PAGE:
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The plant-based diet of hunter-gatherers, Roman wine and Mayan crabs

Recent archaeological discoveries challenge the view that human ancestors lived on a high-protein, meat-rich diet. Evidence from the remains of 24 individuals who lived between 9,000–and 6,500 in the Peruvian Andes suggests that hunter-gatherers ate mainly plants and vegetables. Wild potatoes and other root vegetables may have been the dominant food before humans transitioned to agriculture, and the diet was said to have consisted of 80% plant matter and 20% meat.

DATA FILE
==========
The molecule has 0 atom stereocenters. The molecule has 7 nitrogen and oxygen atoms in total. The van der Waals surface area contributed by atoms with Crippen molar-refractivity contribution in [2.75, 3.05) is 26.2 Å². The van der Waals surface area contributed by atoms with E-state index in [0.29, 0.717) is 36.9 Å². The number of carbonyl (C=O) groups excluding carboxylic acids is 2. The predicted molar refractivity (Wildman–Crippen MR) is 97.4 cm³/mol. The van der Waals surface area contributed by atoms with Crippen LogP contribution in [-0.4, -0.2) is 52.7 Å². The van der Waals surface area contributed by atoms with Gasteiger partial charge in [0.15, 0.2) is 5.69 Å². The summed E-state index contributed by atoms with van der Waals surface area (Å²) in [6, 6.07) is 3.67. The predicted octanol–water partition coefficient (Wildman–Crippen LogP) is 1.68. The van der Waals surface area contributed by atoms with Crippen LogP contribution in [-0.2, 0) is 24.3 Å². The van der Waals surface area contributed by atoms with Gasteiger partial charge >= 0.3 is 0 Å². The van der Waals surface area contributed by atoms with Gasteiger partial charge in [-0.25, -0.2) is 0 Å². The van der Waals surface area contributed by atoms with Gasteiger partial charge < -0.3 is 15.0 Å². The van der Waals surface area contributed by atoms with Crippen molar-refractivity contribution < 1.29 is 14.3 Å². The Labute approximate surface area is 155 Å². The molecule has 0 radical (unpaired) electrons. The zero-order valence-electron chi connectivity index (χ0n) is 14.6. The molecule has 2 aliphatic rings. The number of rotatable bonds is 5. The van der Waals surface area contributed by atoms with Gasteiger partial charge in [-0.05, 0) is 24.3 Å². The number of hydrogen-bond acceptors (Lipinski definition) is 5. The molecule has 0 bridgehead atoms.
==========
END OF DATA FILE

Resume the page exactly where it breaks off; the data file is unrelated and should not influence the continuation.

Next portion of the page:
DNA obtained from “chewing gum” used by teenagers in what is now Sweden 10,000 years ago provides new information about the Stone Age diet and oral health. Rolls of rubber, made from pieces of tar (tar from birch bark and wood), suggest that trout, hazelnuts, apples, deer, duck and fox meat were popular diet ingredients back then. Hunter-gatherers probably chewed gum, which was used as glue to build tools and weapons.

According to the research results by employees of the Mexican National Institute of Anthropology and History (INAH), the delicacy of Mayan elites during special ritual banquets was freshwater crabs. Meanwhile, according to scientists from the University of Ghent and the University of Warsaw, wine in ancient Rome had a slightly spicy taste and aroma similar to toasted bread and walnuts. Moreover, “the Romans were able to produce much better, tastier and more stable wines than is commonly believed”, with colours ranging from white through yellow, gold, amber, brown and red to black.

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